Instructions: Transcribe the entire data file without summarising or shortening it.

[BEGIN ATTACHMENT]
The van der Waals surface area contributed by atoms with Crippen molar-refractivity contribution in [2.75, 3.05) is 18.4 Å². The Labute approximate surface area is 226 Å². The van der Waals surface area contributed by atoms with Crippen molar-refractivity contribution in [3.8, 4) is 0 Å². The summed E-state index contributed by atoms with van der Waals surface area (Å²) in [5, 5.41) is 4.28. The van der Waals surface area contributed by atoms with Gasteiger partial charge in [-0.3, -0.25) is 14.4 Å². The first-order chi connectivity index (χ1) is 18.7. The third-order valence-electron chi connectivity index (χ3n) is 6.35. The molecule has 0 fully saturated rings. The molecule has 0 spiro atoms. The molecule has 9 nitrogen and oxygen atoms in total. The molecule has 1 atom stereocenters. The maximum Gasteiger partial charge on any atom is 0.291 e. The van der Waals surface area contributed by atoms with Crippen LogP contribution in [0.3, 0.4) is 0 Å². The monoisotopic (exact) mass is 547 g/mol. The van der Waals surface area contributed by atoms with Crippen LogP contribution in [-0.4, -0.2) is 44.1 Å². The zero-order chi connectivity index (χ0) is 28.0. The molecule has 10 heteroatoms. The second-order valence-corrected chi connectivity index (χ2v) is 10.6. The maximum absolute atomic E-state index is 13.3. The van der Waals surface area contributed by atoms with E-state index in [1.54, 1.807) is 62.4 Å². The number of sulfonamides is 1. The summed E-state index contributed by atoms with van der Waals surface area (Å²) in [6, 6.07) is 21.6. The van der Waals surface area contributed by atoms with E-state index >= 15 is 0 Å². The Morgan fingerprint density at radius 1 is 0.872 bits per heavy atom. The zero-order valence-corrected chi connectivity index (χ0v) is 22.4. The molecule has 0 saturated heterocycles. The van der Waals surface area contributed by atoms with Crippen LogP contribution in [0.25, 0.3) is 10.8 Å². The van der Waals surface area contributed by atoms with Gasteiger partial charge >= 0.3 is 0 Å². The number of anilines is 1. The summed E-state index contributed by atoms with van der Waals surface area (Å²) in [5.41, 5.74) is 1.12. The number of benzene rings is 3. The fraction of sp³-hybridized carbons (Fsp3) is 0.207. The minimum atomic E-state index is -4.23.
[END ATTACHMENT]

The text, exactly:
The van der Waals surface area contributed by atoms with Crippen molar-refractivity contribution in [2.75, 3.05) is 18.4 Å². The Labute approximate surface area is 226 Å². The van der Waals surface area contributed by atoms with Crippen molar-refractivity contribution in [3.8, 4) is 0 Å². The summed E-state index contributed by atoms with van der Waals surface area (Å²) in [5, 5.41) is 4.28. The van der Waals surface area contributed by atoms with Gasteiger partial charge in [-0.3, -0.25) is 14.4 Å². The first-order chi connectivity index (χ1) is 18.7. The third-order valence-electron chi connectivity index (χ3n) is 6.35. The molecule has 0 fully saturated rings. The molecule has 0 spiro atoms. The molecule has 9 nitrogen and oxygen atoms in total. The molecule has 1 atom stereocenters. The maximum Gasteiger partial charge on any atom is 0.291 e. The van der Waals surface area contributed by atoms with Crippen LogP contribution in [0.3, 0.4) is 0 Å². The monoisotopic (exact) mass is 547 g/mol. The van der Waals surface area contributed by atoms with Crippen LogP contribution in [-0.4, -0.2) is 44.1 Å². The zero-order chi connectivity index (χ0) is 28.0. The molecule has 10 heteroatoms. The second-order valence-corrected chi connectivity index (χ2v) is 10.6. The maximum absolute atomic E-state index is 13.3. The van der Waals surface area contributed by atoms with E-state index in [1.54, 1.807) is 62.4 Å². The number of sulfonamides is 1. The summed E-state index contributed by atoms with van der Waals surface area (Å²) in [6, 6.07) is 21.6. The van der Waals surface area contributed by atoms with E-state index >= 15 is 0 Å². The Morgan fingerprint density at radius 1 is 0.872 bits per heavy atom. The zero-order valence-corrected chi connectivity index (χ0v) is 22.4. The molecule has 0 saturated heterocycles. The van der Waals surface area contributed by atoms with Crippen LogP contribution in [0.25, 0.3) is 10.8 Å². The van der Waals surface area contributed by atoms with Gasteiger partial charge >= 0.3 is 0 Å². The number of anilines is 1. The summed E-state index contributed by atoms with van der Waals surface area (Å²) in [5.41, 5.74) is 1.12. The number of benzene rings is 3. The fraction of sp³-hybridized carbons (Fsp3) is 0.207. The minimum atomic E-state index is -4.23.